The ultimate inward facing legal websites are obviously Bailii, HUDOC, Lexis Library, Westlaw and the rest of them – sites that exist to give you access to source materials. The commercial databases do a remarkable amount of what database engineers would call “input sanitising” – Westlaw US checks so thoroughly that it often sends source documents back to the courts that wrote them with errata, for example, but all remain initimately connected with the original text and are fairly hard going for someone without a legal background of some description.

Up from this very source level are sites where there is still heavy reliance on source documents but they are accompanied with editorial content – I particularly like eulaw.typepad.com for this sort of thing.

The next level up are what is effectively the online textbook. I’m actually unaware of anything that I would class in this category which is still very much material for those studying, and perhaps practicing – I was certainly pointed to my textbooks as the basis of a mooting submission and the advice seems very sound – law. I would certainly use it though, so I’d appreciate a pointer for that if any reader can think of one.

Beyond that is a marked distinction into those intended to “simply” provide an answer – the Wolfram Alpha to Westlaw’s Google, if you like. Writing high quality legal reporting at this level is a very different beast which requires a much more reader friendly approach, sites may not even mention the source material or if they do it’s in very vague terms – like the “Sale of Goods Act” (an act with 64 sections and 4 schedules) providing you with “statutory rights”, rather than talking about Part II ss.10-14 adding “implied terms” to “contracts of sale”. These sites are generally very easy and quick to read, and while they don’t really provide the sort of detail you’d get a particularly meritorious mark for at uni they will hopefully settle your legal issue quite straightforwardly. Sites like this are relatively numerous but are generally fairly specific in the material they cover – taking ukecc.net or gardenlaw.co.uk as examples. Consumer advice sites are most helpful, frankly, at this level.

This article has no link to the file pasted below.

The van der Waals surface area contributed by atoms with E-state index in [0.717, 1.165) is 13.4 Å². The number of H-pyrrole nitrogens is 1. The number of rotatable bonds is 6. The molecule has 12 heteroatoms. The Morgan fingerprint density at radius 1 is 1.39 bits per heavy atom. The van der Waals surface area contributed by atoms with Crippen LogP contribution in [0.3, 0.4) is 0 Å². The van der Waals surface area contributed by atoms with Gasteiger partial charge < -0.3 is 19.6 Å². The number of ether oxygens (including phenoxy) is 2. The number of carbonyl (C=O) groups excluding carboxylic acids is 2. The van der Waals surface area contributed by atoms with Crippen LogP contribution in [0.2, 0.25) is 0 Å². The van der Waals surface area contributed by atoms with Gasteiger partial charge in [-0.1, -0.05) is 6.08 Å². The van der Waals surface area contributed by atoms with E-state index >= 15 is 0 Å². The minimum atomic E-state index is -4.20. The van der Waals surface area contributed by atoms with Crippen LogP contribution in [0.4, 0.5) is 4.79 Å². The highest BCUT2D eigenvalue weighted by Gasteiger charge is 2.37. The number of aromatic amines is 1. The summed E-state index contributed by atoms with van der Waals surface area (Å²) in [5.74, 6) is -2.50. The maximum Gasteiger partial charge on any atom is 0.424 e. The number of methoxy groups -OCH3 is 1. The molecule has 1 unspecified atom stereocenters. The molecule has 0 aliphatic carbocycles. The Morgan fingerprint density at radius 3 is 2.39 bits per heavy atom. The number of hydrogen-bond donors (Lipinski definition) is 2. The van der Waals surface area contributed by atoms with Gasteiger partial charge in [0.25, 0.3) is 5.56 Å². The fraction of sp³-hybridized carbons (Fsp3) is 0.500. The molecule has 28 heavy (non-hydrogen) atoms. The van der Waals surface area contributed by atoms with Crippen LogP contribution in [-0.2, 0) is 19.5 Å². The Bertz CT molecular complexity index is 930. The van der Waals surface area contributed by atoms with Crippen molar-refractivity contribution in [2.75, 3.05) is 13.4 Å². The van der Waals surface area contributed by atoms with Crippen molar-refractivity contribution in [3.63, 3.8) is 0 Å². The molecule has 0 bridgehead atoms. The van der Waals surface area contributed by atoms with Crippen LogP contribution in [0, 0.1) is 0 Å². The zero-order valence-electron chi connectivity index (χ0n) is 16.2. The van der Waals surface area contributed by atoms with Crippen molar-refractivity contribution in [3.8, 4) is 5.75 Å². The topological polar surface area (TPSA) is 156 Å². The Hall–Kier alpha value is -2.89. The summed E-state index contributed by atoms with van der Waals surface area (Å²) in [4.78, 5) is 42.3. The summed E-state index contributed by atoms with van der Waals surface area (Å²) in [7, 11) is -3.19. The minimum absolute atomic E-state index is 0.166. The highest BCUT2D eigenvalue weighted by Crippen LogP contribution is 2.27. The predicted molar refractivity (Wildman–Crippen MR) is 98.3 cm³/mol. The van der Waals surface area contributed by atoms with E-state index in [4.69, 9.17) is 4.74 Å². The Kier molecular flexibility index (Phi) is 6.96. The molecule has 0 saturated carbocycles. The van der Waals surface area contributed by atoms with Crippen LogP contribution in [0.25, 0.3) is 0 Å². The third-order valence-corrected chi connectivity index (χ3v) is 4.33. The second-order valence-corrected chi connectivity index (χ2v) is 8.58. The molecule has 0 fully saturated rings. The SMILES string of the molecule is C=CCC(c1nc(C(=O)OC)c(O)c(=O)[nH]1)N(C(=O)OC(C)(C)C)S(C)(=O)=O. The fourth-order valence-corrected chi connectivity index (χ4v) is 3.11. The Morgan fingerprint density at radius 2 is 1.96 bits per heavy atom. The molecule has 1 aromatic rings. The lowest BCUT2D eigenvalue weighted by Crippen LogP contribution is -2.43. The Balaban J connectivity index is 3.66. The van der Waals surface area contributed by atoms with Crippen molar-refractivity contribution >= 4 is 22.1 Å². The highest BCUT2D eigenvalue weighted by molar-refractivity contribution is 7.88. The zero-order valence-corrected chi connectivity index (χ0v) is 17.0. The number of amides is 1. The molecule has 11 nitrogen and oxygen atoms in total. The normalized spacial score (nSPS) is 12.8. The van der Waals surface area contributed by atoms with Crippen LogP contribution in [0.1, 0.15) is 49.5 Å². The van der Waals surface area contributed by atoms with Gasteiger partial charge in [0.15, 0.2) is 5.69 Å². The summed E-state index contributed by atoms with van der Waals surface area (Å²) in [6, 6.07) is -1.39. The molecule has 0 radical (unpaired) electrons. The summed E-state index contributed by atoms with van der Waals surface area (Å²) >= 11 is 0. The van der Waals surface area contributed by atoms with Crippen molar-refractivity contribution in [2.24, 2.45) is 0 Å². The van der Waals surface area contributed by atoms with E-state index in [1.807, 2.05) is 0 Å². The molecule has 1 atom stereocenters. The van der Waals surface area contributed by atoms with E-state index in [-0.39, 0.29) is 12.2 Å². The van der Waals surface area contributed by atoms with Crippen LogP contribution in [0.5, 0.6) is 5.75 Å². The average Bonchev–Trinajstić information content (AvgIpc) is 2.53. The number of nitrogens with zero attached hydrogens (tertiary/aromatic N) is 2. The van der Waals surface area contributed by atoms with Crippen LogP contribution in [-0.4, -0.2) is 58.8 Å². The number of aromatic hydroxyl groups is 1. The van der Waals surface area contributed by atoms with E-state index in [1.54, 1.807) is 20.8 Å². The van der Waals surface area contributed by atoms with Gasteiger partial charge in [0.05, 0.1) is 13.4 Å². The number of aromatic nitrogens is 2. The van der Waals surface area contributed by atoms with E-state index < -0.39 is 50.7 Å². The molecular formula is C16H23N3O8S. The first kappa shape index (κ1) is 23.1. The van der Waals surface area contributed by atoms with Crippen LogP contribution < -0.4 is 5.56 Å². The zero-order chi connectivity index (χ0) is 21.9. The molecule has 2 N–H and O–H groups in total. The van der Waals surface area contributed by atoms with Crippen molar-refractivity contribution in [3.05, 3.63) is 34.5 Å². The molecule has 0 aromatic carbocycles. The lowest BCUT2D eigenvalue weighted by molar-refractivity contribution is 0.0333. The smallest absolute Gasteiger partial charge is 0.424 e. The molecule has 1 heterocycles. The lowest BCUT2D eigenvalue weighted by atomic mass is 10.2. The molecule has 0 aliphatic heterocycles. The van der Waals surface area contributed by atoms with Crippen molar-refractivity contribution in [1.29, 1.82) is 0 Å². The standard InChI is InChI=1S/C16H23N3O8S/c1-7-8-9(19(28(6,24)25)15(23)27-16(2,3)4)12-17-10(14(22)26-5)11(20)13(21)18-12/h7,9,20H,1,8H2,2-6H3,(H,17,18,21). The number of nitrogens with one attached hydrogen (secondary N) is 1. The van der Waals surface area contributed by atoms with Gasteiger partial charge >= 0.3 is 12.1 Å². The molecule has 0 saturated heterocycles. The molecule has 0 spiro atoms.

Generally the simpler things are the hardest to write. It’s easy to read out a bit of statute, point to it and say “that’s the law” but it’s unexpectedly difficult to point a statute, decide what’s relevant, what it means in context and then decide if it helps. It’s not a flaw with legislation, it’s just a result of living in a complicated world. The harder material is still extremely hard to write but being able to explain concepts to someone without a background in the particular field – even intelligent people with skills in another field – is a bit of gift. For example I certainly know that a lot of medicine goes straight over my head, even though a reasonable amount of computing and an increasing amount of law won’t, and I need it explained to me in quite small words.

The most unlikely law study aid ever?